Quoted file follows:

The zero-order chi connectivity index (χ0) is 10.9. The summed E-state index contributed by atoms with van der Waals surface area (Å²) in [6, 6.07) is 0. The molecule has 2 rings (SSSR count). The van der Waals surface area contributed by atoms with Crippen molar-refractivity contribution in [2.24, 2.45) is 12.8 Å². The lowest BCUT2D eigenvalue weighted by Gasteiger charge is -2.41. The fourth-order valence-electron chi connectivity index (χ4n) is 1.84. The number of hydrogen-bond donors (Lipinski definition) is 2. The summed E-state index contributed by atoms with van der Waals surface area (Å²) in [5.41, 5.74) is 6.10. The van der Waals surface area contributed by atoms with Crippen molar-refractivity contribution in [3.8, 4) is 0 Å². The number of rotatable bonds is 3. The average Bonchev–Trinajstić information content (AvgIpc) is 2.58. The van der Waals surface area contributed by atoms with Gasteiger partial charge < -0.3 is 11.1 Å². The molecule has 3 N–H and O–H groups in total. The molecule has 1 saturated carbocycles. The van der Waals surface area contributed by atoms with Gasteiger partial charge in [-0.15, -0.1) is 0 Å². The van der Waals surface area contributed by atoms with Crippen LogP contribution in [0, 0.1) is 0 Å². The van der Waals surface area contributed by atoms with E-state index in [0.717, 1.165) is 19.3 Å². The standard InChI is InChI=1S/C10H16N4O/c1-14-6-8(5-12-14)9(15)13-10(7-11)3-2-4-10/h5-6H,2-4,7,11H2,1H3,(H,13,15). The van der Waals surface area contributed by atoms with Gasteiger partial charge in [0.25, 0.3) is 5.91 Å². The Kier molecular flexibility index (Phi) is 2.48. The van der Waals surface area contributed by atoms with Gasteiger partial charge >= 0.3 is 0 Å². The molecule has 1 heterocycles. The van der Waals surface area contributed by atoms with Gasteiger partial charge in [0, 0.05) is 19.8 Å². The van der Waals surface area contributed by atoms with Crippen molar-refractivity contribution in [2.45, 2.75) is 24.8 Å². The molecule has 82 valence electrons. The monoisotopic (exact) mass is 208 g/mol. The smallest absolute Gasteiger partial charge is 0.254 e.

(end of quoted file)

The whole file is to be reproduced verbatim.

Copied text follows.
The zero-order chi connectivity index (χ0) is 10.9. The summed E-state index contributed by atoms with van der Waals surface area (Å²) in [6, 6.07) is 0. The molecule has 2 rings (SSSR count). The van der Waals surface area contributed by atoms with Crippen molar-refractivity contribution in [2.24, 2.45) is 12.8 Å². The lowest BCUT2D eigenvalue weighted by Gasteiger charge is -2.41. The fourth-order valence-electron chi connectivity index (χ4n) is 1.84. The number of hydrogen-bond donors (Lipinski definition) is 2. The summed E-state index contributed by atoms with van der Waals surface area (Å²) in [5.41, 5.74) is 6.10. The van der Waals surface area contributed by atoms with Crippen molar-refractivity contribution in [3.8, 4) is 0 Å². The number of rotatable bonds is 3. The average Bonchev–Trinajstić information content (AvgIpc) is 2.58. The van der Waals surface area contributed by atoms with Gasteiger partial charge < -0.3 is 11.1 Å². The molecule has 3 N–H and O–H groups in total. The molecule has 1 saturated carbocycles. The van der Waals surface area contributed by atoms with Gasteiger partial charge in [-0.15, -0.1) is 0 Å². The van der Waals surface area contributed by atoms with Crippen LogP contribution in [0, 0.1) is 0 Å². The van der Waals surface area contributed by atoms with E-state index in [0.717, 1.165) is 19.3 Å². The standard InChI is InChI=1S/C10H16N4O/c1-14-6-8(5-12-14)9(15)13-10(7-11)3-2-4-10/h5-6H,2-4,7,11H2,1H3,(H,13,15). The van der Waals surface area contributed by atoms with Gasteiger partial charge in [0.25, 0.3) is 5.91 Å². The Kier molecular flexibility index (Phi) is 2.48. The van der Waals surface area contributed by atoms with Gasteiger partial charge >= 0.3 is 0 Å². The molecule has 1 heterocycles. The van der Waals surface area contributed by atoms with Gasteiger partial charge in [0, 0.05) is 19.8 Å². The van der Waals surface area contributed by atoms with Crippen molar-refractivity contribution in [2.45, 2.75) is 24.8 Å². The molecule has 82 valence electrons. The monoisotopic (exact) mass is 208 g/mol. The smallest absolute Gasteiger partial charge is 0.254 e.